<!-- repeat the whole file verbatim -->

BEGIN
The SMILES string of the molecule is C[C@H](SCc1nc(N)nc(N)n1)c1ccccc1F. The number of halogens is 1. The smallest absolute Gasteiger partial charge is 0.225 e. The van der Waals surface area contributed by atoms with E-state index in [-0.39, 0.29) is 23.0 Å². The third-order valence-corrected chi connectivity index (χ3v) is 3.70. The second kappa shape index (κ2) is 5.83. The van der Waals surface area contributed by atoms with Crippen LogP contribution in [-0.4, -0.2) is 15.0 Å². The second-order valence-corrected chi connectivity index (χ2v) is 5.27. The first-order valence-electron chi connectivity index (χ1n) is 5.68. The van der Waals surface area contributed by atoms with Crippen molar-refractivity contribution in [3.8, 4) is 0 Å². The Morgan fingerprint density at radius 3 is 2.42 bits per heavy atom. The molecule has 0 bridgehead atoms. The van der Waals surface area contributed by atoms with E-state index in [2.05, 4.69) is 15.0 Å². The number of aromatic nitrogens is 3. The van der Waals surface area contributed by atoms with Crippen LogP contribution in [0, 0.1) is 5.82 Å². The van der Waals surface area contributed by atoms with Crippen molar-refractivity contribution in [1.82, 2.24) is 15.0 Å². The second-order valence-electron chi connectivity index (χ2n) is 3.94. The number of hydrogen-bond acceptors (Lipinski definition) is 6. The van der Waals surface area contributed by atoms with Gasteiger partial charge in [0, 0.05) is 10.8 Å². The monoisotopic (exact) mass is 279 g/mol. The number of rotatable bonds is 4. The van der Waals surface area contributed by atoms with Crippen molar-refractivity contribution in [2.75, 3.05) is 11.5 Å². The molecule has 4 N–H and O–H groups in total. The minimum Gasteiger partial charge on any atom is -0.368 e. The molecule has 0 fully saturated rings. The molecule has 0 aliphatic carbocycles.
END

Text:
The SMILES string of the molecule is C[C@H](SCc1nc(N)nc(N)n1)c1ccccc1F. The number of halogens is 1. The smallest absolute Gasteiger partial charge is 0.225 e. The van der Waals surface area contributed by atoms with E-state index in [-0.39, 0.29) is 23.0 Å². The third-order valence-corrected chi connectivity index (χ3v) is 3.70. The second kappa shape index (κ2) is 5.83. The van der Waals surface area contributed by atoms with Crippen LogP contribution in [-0.4, -0.2) is 15.0 Å². The second-order valence-corrected chi connectivity index (χ2v) is 5.27. The first-order valence-electron chi connectivity index (χ1n) is 5.68. The van der Waals surface area contributed by atoms with Crippen molar-refractivity contribution in [3.8, 4) is 0 Å². The Morgan fingerprint density at radius 3 is 2.42 bits per heavy atom. The molecule has 0 bridgehead atoms. The van der Waals surface area contributed by atoms with E-state index in [2.05, 4.69) is 15.0 Å². The number of aromatic nitrogens is 3. The van der Waals surface area contributed by atoms with Crippen LogP contribution in [0, 0.1) is 5.82 Å². The van der Waals surface area contributed by atoms with Crippen molar-refractivity contribution in [1.82, 2.24) is 15.0 Å². The second-order valence-electron chi connectivity index (χ2n) is 3.94. The number of hydrogen-bond acceptors (Lipinski definition) is 6. The van der Waals surface area contributed by atoms with Gasteiger partial charge in [0, 0.05) is 10.8 Å². The monoisotopic (exact) mass is 279 g/mol. The number of rotatable bonds is 4. The van der Waals surface area contributed by atoms with Crippen molar-refractivity contribution in [2.75, 3.05) is 11.5 Å². The molecule has 4 N–H and O–H groups in total. The minimum Gasteiger partial charge on any atom is -0.368 e. The molecule has 0 fully saturated rings. The molecule has 0 aliphatic carbocycles.